“I don’t want to be a mom.” 

When I first heard those words ring out of my 4-year old’s mouth, I was crushed.  I immediately thought that this was my fault.  Am I too hard on her?  Am I too strict?  Am I too neurotic? Does my job look boring to her? Is it because I stay home?

I thought about myself as a little girl, taking care of my dollies.  Yes, I wanted to be a mother, no doubt, as a little girl.  My daughter plays with toy dinosaurs all the time.  Was that the problem? Should I be providing an environment of more baby doll stuff?  Where had I gone wrong?

I decided to put my crazy away.  I just flat out asked her.

Me: “When that kind old lady at the grocery store asked if you wanted to be a mom one day, why did you say that you didn’t want to be a mom?”

Her:  “I like being a big sister.  I like being a kid.  And, I like living in this house.”

Me: “Yes, but what does that have to do with becoming a mom one day when you grow up?  I see how you love to help take care of your little sister, and I think you will make a great mother one day.”

Her: “You don’t live in grandma’s house anymore.  If I want to be a mom, I have to leave this house.  And, I like it here.  I don’t want to leave you.”

Me: [Tears]

Maybe my little big girl is happy with being who she is right now.  A sister.  My daughter. Who lives in this house.  I will always remember that answer with a big heart. And, since then she’s been asked that question twice now.  I just smile when she answers with an emphatic “No!”

Welcome to this week’s World Moms Blog week in review!

Monday, we were in California, USA for A. Roselyn’s story about how she is fighting off the baby blues with acupuncture!

We discussed religion on Tuesday, when Carol @ If By Yes talked about the thought process that went into christening her son — she is the great-granddaughter of a minister and her husband is an atheist.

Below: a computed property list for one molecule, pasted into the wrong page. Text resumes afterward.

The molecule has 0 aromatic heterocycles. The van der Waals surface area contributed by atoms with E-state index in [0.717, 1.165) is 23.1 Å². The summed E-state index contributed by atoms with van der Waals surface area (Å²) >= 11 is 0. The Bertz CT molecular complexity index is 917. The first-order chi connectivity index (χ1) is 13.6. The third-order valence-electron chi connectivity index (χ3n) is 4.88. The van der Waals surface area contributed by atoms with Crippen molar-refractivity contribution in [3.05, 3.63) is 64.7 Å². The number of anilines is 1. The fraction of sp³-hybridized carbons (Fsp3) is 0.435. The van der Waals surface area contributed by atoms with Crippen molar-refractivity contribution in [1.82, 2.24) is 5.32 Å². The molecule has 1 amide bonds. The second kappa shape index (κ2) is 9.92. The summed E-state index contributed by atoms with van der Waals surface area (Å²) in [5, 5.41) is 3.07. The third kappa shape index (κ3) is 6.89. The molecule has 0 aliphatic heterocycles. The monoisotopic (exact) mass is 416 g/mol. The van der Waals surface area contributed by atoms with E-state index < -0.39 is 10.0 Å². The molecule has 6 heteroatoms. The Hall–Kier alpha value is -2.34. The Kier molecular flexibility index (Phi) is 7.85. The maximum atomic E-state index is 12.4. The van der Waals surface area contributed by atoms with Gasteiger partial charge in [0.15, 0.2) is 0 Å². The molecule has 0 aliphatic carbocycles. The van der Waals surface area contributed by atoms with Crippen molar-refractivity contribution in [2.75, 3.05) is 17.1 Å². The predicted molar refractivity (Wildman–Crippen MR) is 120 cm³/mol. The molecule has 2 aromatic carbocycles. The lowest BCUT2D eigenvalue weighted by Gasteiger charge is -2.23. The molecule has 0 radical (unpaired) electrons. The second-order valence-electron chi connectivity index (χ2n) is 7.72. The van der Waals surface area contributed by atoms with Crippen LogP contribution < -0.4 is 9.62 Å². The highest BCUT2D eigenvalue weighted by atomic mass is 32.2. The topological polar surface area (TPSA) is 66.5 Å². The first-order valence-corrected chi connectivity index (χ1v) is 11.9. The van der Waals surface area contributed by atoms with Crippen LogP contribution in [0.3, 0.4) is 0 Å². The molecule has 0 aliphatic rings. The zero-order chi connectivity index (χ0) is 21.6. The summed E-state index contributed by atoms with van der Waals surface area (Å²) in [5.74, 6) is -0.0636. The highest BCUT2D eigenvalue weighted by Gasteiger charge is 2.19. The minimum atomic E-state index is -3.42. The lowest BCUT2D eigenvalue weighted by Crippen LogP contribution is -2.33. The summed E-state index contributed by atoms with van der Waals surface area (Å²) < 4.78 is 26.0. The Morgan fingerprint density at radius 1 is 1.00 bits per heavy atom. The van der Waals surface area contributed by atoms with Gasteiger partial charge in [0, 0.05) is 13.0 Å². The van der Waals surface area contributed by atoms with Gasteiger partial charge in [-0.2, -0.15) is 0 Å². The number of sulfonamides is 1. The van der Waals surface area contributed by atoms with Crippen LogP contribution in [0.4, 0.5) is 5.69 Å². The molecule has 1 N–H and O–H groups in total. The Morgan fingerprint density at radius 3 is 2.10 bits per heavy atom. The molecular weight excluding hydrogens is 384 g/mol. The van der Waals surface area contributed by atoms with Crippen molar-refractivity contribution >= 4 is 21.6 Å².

Wednesday and Thursday the topic was being a stay-at-home mom (SAHM), two different moms of the world, and two different perspectives!  The Alchemist of India shares some funny conversations with family members on the topic (20+ comments!), and Polish Mom Photographer knows she’s doing the right thing, but has many people implying that she’s not.

This week’s writers’ interviews featured two new writers from two new countries!  Susie Newday joined us from Israel and EcoZiva joined us from Brazil!  Susie writes a blog on staying positive, and she has two sons in the Israeli army.  ExoZiva (perhaps, the inspiration for writing my story today), admits that she didn’t want to be a mom, but it really suits her now.

Our WMB writers answered about the biggest fears they have for their child’s future in the Friday Question.  You won’t want to miss this one!

Tune in tomorrow to see where we are heading next in Kirsten Doyle’s Travel Itinerary!

Jennifer Burden


World Moms Blog

Photo credit to A. Stephano. This photo has a creative commons attribution license. 

Jennifer Burden

Jennifer Burden is the Founder and CEO of World Moms Network, an award winning website on global motherhood, culture, human rights and social good. World Moms Network writes from over 30 countries, has over 70 contributors and was listed by Forbes as one of the “Best 100 Websites for Women”, named a “must read” by The New York Times, and was recommended by The Times of India. She was also invited to Uganda to view UNICEF’s family health programs with Shot@Life and was previously named a “Global Influencer Fellow” and “Social Media Fellow” by the UN Foundation. Jennifer was invited to the White House twice, including as a nominated "Changemaker" for the State of the World Women Summit. She also participated in the One Campaign’s first AYA Summit on the topic of women and girl empowerment and organized and spoke on an international panel at the World Bank in Washington, DC on the importance of a universal education for all girls. Her writing has been featured by Baby Center, Huffington Post, ONE.org, the UN Foundation’s Shot@Life, and The Gates Foundation’s “Impatient Optimists.” She is currently a candidate in Columbia University's School of International and Public Affairs in the Executive Masters of Public Affairs program, where she hopes to further her study of global policies affecting women and girls. Jennifer can be found on Twitter @JenniferBurden.

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